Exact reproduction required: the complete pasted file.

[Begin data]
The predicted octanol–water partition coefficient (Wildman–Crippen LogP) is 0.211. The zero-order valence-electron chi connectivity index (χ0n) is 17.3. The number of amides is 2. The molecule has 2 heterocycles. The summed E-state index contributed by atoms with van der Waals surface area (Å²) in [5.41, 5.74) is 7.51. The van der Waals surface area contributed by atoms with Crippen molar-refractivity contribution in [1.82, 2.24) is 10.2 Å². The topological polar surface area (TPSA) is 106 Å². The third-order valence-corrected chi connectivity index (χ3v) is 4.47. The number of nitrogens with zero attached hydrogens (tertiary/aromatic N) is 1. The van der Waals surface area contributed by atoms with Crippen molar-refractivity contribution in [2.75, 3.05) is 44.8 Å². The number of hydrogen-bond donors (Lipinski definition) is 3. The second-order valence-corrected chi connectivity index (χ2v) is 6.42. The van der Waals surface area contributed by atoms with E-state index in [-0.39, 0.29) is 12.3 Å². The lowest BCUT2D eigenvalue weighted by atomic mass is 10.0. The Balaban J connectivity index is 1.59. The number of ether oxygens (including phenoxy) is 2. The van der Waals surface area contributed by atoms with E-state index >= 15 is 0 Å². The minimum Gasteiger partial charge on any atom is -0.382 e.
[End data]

The predicted octanol–water partition coefficient (Wildman–Crippen LogP) is 0.211. The zero-order valence-electron chi connectivity index (χ0n) is 17.3. The number of amides is 2. The molecule has 2 heterocycles. The summed E-state index contributed by atoms with van der Waals surface area (Å²) in [5.41, 5.74) is 7.51. The van der Waals surface area contributed by atoms with Crippen molar-refractivity contribution in [1.82, 2.24) is 10.2 Å². The topological polar surface area (TPSA) is 106 Å². The third-order valence-corrected chi connectivity index (χ3v) is 4.47. The number of nitrogens with zero attached hydrogens (tertiary/aromatic N) is 1. The van der Waals surface area contributed by atoms with Crippen molar-refractivity contribution in [2.75, 3.05) is 44.8 Å². The number of hydrogen-bond donors (Lipinski definition) is 3. The second-order valence-corrected chi connectivity index (χ2v) is 6.42. The van der Waals surface area contributed by atoms with E-state index in [-0.39, 0.29) is 12.3 Å². The lowest BCUT2D eigenvalue weighted by atomic mass is 10.0. The Balaban J connectivity index is 1.59. The number of ether oxygens (including phenoxy) is 2. The van der Waals surface area contributed by atoms with E-state index >= 15 is 0 Å². The minimum Gasteiger partial charge on any atom is -0.382 e.